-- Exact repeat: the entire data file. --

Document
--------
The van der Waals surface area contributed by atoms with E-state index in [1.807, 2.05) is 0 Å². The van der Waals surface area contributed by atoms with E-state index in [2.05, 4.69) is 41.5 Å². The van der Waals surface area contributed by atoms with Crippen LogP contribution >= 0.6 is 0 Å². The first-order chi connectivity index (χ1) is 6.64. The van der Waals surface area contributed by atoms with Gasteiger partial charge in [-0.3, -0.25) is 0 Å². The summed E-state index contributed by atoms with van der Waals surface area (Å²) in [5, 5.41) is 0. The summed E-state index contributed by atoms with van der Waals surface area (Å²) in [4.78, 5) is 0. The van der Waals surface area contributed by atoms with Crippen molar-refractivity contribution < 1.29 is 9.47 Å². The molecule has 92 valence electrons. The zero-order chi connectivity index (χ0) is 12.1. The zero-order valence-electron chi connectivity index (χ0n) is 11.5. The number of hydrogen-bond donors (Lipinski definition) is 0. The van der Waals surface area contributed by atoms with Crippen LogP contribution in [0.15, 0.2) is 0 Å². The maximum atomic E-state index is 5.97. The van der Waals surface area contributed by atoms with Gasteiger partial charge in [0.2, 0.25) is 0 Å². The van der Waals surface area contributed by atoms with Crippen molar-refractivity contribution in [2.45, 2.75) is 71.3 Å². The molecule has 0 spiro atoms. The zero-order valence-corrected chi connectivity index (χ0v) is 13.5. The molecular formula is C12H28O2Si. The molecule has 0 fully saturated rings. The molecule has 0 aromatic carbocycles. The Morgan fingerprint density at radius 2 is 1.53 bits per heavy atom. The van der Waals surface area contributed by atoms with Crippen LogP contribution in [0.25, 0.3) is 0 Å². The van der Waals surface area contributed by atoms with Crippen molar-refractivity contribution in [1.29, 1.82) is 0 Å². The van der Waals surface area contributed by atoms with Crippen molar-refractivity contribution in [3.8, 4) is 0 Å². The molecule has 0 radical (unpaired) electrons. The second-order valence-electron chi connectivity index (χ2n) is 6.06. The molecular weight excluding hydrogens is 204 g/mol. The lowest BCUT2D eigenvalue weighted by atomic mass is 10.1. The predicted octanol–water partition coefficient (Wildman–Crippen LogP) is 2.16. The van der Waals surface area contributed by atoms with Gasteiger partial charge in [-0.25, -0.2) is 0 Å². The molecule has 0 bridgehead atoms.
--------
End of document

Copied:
The van der Waals surface area contributed by atoms with E-state index in [1.807, 2.05) is 0 Å². The van der Waals surface area contributed by atoms with E-state index in [2.05, 4.69) is 41.5 Å². The van der Waals surface area contributed by atoms with Crippen LogP contribution >= 0.6 is 0 Å². The first-order chi connectivity index (χ1) is 6.64. The van der Waals surface area contributed by atoms with Gasteiger partial charge in [-0.3, -0.25) is 0 Å². The summed E-state index contributed by atoms with van der Waals surface area (Å²) in [5, 5.41) is 0. The summed E-state index contributed by atoms with van der Waals surface area (Å²) in [4.78, 5) is 0. The van der Waals surface area contributed by atoms with Crippen molar-refractivity contribution < 1.29 is 9.47 Å². The molecule has 92 valence electrons. The zero-order chi connectivity index (χ0) is 12.1. The zero-order valence-electron chi connectivity index (χ0n) is 11.5. The number of hydrogen-bond donors (Lipinski definition) is 0. The van der Waals surface area contributed by atoms with Crippen LogP contribution in [0.15, 0.2) is 0 Å². The maximum atomic E-state index is 5.97. The van der Waals surface area contributed by atoms with Gasteiger partial charge in [0.2, 0.25) is 0 Å². The van der Waals surface area contributed by atoms with Crippen molar-refractivity contribution in [2.45, 2.75) is 71.3 Å². The molecule has 0 spiro atoms. The zero-order valence-corrected chi connectivity index (χ0v) is 13.5. The molecular formula is C12H28O2Si. The molecule has 0 fully saturated rings. The molecule has 0 aromatic carbocycles. The Morgan fingerprint density at radius 2 is 1.53 bits per heavy atom. The van der Waals surface area contributed by atoms with Crippen LogP contribution in [0.25, 0.3) is 0 Å². The van der Waals surface area contributed by atoms with Crippen molar-refractivity contribution in [1.29, 1.82) is 0 Å². The van der Waals surface area contributed by atoms with Crippen molar-refractivity contribution in [3.8, 4) is 0 Å². The molecule has 0 radical (unpaired) electrons. The second-order valence-electron chi connectivity index (χ2n) is 6.06. The molecular weight excluding hydrogens is 204 g/mol. The lowest BCUT2D eigenvalue weighted by atomic mass is 10.1. The predicted octanol–water partition coefficient (Wildman–Crippen LogP) is 2.16. The van der Waals surface area contributed by atoms with Gasteiger partial charge in [-0.25, -0.2) is 0 Å². The molecule has 0 bridgehead atoms.